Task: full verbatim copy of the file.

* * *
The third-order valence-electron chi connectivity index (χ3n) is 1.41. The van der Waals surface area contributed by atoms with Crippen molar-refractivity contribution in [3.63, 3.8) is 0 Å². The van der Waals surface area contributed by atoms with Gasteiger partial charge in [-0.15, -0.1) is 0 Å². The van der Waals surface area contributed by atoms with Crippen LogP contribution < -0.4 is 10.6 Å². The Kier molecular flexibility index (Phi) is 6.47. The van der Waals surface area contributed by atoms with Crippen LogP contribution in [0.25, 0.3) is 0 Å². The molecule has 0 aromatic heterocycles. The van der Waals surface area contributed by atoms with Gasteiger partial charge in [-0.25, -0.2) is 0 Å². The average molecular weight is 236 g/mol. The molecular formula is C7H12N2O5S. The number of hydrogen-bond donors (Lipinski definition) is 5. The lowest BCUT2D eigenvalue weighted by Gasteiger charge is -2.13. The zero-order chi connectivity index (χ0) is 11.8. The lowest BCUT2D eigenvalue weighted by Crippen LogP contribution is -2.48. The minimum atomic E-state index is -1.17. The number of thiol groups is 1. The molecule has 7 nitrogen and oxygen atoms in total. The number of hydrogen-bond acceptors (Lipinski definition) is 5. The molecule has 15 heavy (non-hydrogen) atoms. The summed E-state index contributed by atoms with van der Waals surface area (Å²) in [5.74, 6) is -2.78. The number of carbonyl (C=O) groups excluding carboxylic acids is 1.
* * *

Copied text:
The third-order valence-electron chi connectivity index (χ3n) is 1.41. The van der Waals surface area contributed by atoms with Crippen molar-refractivity contribution in [3.63, 3.8) is 0 Å². The van der Waals surface area contributed by atoms with Gasteiger partial charge in [-0.15, -0.1) is 0 Å². The van der Waals surface area contributed by atoms with Crippen LogP contribution < -0.4 is 10.6 Å². The Kier molecular flexibility index (Phi) is 6.47. The van der Waals surface area contributed by atoms with Crippen LogP contribution in [0.25, 0.3) is 0 Å². The molecule has 0 aromatic heterocycles. The van der Waals surface area contributed by atoms with Gasteiger partial charge in [-0.25, -0.2) is 0 Å². The average molecular weight is 236 g/mol. The molecular formula is C7H12N2O5S. The number of hydrogen-bond donors (Lipinski definition) is 5. The lowest BCUT2D eigenvalue weighted by Gasteiger charge is -2.13. The zero-order chi connectivity index (χ0) is 11.8. The lowest BCUT2D eigenvalue weighted by Crippen LogP contribution is -2.48. The minimum atomic E-state index is -1.17. The number of thiol groups is 1. The molecule has 7 nitrogen and oxygen atoms in total. The number of hydrogen-bond acceptors (Lipinski definition) is 5. The molecule has 15 heavy (non-hydrogen) atoms. The summed E-state index contributed by atoms with van der Waals surface area (Å²) in [5.74, 6) is -2.78. The number of carbonyl (C=O) groups excluding carboxylic acids is 1.